Conficker Worm

Conficker, also known as Downup, Downadup and Kido, is a computer worm targeting the Microsoft Windows operating system that was first detected in November 2008.

Conficker is a worm that infects computers running the Windows operating system by using known flaws in Windows. Conficker uses dictionary attacks on administrator passwords to hijack machines and link them to a virtual machine that is remotely controlled by its creator.

How does Work Conficker worm:

Conficker is delivered to an infected system as a Dynamic-link library or DLL. It cannot run as a standalone program.

The worm Conficker worm first infects a Windows System using certain vulnerabilities in the system and then exploits shellcode to inject the DLL into the running Windows server service and then, it creates a registry entry to ensure that it runs every-time the machine reboots.

After infecting a computer, Conficker uses a list of websites to find out the IP address of the infected machine. It then uses the IP address to download a small HTTP server and opens that in the infected machine.

Once the HTTP server is up, the worm then scans for other vulnerable machines. Once it finds a vulnerable target machine to infect, it sends the URL of the currently infected machine as a payload to the target vulnerable machine. The remote target machine then downloads the worm from the URL sent and starts infecting other vulnerable machines.

To infect a remote computer in the network, the Conficker worm first tries with credentials of the currently logged on user. If it is unsuccessful, it gains a list of user accounts in the target machine and tries to log in using each of the username and a list of commonly used weak passwords. The worm then drops a copy of itself in the admin share of the target.

Conficker then creates a remotely scheduled job to activate the copy.

Conficker can also infect a computer using removable drives or USB drives. For that, it first copies itself to the drives using a random file name. it then changes the autorun.inf file to show an additional option to “Open folder to view files” with “Publisher not Specified”, when the drive connects with a computer. If a user cannot the trick and selects that option, a copy of the worm will start running in the computer.

After infecting a computer, the Conficker worm generates a list of domain names using a randomization function seeded with current UTC system date. All the infected machines try to connect to the same set of domain names for updates.

Signs and Symptoms of Infection:

Conficker and all of its variants perform the following to an infected system:

  • Modification of system settings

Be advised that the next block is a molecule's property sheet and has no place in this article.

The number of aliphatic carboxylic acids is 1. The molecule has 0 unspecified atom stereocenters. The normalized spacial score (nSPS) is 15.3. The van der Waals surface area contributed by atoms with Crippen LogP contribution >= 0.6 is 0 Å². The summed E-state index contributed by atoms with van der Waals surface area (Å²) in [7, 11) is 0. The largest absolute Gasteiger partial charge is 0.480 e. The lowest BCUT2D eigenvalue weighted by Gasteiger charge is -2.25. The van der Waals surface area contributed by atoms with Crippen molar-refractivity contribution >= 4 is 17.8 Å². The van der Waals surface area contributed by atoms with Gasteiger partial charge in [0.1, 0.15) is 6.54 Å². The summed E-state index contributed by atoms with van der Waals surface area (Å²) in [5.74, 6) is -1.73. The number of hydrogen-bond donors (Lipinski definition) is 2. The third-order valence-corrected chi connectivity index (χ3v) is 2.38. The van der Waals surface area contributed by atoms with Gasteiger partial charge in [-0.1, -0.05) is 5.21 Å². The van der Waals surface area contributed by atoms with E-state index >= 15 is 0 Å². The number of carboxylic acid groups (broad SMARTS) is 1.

• Disabling of TCP/IP Tuning
  • Termination\disablement of the following Windows services:
    • Windows Security Service
    • Windows Auto Update, Background Intelligent Transfer Service (BITS)
    • Windows Defender
    • Windows Error Reporting Service
  • Termination\disablement of third-party security services/software that deals with system security (anti-virus, firewalls, etc)
  • Resetting system restore points
  • Deleting backup files
  • Checking for internet connectivity and downloading arbitrary files
  • Users will not be able to browse certain security-related Web sites with URLs containing specific keywords and phrases.
  • Increase in traffic on port 445
  • Access to administrator shared files is denied
  • Sluggish response due to an increase in network traffic

Conficker Removal:

There are several Conficker removal tools available for download. Most Anti-Virus vendors have developed removal tools and/or provided instructions for removing Conficker and links to some of these are listed below:

  • Symantec
  • McAfee
  • Microsoft’s Malicious Software Removal Tool
  • Microsoft also has put together a manual procedure for removing the Conficker worm

How to Prevent Conficker Worm:

  • Keep your system updated with recent patches of security software.
  • The malware exploits security vulnerabilities of commonly used software to infect a computer. So, always keep your computer updated with recent security patches of all the commonly used software.
  • Keep your windows system updated with the latest security patches of the Operating System.
  • Turn on firewalls in the system.
  • Use user account control to limit user privileges, so that the worm cannot run exploiting full access to the Windows system.

Leave a Comment

Your email address will not be published. Required fields are marked *

3 × five =